Is this causing your back pain?

It's the most common 'pain/injury' complaints of golfers. And it can be super-frustrating for those who suffer regular bouts of it …

It restricts your ability to practice and to play. To get the 'repetitions' in that you need to improve ...

You guessed it. It's lower back pain.


Now there is no question that there are some high velocity rotary forces that are applied to the lumbar spine during the golf swing. 

And as a result even the world's best players with solid mechanics can develop lower back issues from time to time.

But if you are a club golfer who suffers from lower back pain what are some of the simple things you can check physically in an effort to find the cause and work your way back to pain-free-golf …???

After all, lower back pain can often be quite worrying and emotionally stressful for the sufferer.

Often, your first thought is: "Something irreversible is wrong with my spine!?" …

Usually however, that is just not the case …

I love this quote from Dr Greg Rose from TPI:
 

"...Remember this rule, "If it looks like a dog, smells like a dog, it's usually a dog." In other words, there could be a million things wrong with your back, but they're usually a couple of things that create the majority of lower back discomfort in golfers. These must be ruled out first before we start looking for a rare diagnosis…" 



One of those most common causes of lower back discomfort in golfers is thelower crossed syndrome or 'S-Posture'.


When I first learned about 'S-Posture', I must admit it all came as quite a surprise to me …

That 'athletic', butt out, lower back arched position is adopted by many people as 'good posture' ...

And its the way us PT-types desperately try to get clients to Squat and Dead-Lift because it's the safest way to lift weights, without causing back injury ...

So I was surprised to learn that this was not the position that we want golfers in at address ...

(or though-out the swing for that matter) ...

Because it just doesn't rotate well ...

And it 'switches off' or 'de-activates' your Abdominals and your Glutes - the so-called King and Queen of the golf swing ...

And its generally going to create more wear and tear on the structures of your lower back ...


Did a little deeper and you can find 2 groups of people with S-Posture ...

1 -   Group One: has just adopted that position at address out of habit or previous coaching ....

2 -   Group 2: The second (trickier to help) group has a Lower Crossed Syndrome muscle imbalance that forces them into that excessively arched lower back position ...


Here is the Lower Crossed Syndrome muscle imbalance in a nut-shell:

  • Tight hip flexors & quads
  • Tight lower back muscles
  • Weak glutes
  • Weak lower abdominals
  • Places excessive stress on the structures of the lower back
  • And has probably been brought about by prolonged sitting ...


Weak Abdominals and Glutes leading to a stressful position in the lower back that can cause injury ...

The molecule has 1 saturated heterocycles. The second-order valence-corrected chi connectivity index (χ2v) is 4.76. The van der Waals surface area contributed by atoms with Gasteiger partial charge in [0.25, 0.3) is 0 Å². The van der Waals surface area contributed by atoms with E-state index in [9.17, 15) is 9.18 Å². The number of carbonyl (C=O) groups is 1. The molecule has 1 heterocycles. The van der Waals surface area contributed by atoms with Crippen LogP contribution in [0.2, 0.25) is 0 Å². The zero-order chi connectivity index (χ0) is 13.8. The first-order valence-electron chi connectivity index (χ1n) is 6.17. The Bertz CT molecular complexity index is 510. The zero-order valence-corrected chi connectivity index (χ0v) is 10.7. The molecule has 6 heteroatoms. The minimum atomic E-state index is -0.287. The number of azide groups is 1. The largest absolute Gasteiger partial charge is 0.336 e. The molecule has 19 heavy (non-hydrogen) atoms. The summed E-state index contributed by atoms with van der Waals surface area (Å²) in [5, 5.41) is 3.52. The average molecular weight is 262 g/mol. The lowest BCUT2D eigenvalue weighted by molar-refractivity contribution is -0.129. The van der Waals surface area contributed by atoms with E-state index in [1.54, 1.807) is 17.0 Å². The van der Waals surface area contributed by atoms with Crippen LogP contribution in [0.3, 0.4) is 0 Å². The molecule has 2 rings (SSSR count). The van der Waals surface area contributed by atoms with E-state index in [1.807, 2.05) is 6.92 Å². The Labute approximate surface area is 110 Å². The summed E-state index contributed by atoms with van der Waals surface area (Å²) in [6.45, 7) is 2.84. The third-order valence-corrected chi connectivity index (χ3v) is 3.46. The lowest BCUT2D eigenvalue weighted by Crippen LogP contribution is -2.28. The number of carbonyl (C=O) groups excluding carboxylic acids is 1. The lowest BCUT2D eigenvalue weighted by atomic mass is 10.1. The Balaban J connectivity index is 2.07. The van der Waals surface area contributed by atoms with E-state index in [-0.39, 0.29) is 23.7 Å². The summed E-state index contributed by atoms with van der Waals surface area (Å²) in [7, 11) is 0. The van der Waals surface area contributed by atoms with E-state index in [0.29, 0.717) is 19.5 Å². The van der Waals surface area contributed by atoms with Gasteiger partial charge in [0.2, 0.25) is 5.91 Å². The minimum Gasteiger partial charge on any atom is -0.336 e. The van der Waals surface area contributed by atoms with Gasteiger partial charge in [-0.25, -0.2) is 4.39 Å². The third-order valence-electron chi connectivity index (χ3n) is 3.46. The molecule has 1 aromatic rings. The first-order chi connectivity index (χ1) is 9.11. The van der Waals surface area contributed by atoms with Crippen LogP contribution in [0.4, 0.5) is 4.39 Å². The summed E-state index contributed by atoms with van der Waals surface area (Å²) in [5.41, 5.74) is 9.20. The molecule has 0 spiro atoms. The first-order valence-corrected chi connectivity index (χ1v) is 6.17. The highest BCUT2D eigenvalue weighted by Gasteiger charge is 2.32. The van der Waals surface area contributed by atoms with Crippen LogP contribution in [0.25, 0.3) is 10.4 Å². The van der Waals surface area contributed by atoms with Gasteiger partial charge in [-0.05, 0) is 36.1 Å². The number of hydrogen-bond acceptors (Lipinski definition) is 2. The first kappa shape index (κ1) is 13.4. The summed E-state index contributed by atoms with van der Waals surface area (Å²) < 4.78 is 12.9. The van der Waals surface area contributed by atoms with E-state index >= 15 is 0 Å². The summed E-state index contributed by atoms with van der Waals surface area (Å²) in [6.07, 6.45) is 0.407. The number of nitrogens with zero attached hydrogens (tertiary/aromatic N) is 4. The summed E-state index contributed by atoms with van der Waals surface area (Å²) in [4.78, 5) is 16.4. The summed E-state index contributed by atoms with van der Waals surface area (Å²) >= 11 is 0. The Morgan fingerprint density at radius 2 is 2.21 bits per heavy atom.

Not good if you're a Golfer ...!!!!


Now, self-diagnosis time ...

If you have some video of your own golf swing from down-the-line, observe the position of your lower back - does it have an excessive inward curvature ...?

As I mentioned above, some golfers (Group 1) put themselves into this position on purpose because they have heard it's good to stick their butt out at set up ...

Unfortunately, if you arch your lower back to stick your butt out at set up, you are also subjecting your lower back to potential injury ...



Checked yourself on video? Great ...Next, try this Pelvic Tilt TEST:

The Pelvic Tilt TEST


Group 1 - should find this test OK to perform with some practice ...

Group 2 - will struggle to arch their backs during the test because they are already arched. Flattening their backs will be jerky and uncoordinated as they attempt to get the right muscles firing ...


Enough with the technicalities and doom and gloom ...

What's the fix ...???

Group 1 - You can actually stick your butt out at set up without arching your back if you just hinge from your hips and keep your spine in a neutral stable posture ...

Obviously, this requires practice, awareness, good core strength and proper stabilisation in the lumbar spine, and may not be something you can perform right away ...

Group 2 - Work on the instruction for the Group 1 above and then add in:

  • stretches to lengthen your hip flexors and lower back muscles
  • exercises to develop strength in the (lower) abdominals and glute muscles.
  • once these muscle imbalances are corrected, work on developing strength in a stable neutral lower back posture

 

 

Need my help with this? Head here:

Click here to request a complimentary Golf Fitness Consultation with Andrew. (In-person or via Skype. You choose.)


Cheers

Andrew "S Posture Recoverer" Ransom, The Golf Fitness PT

Andrew RansomComment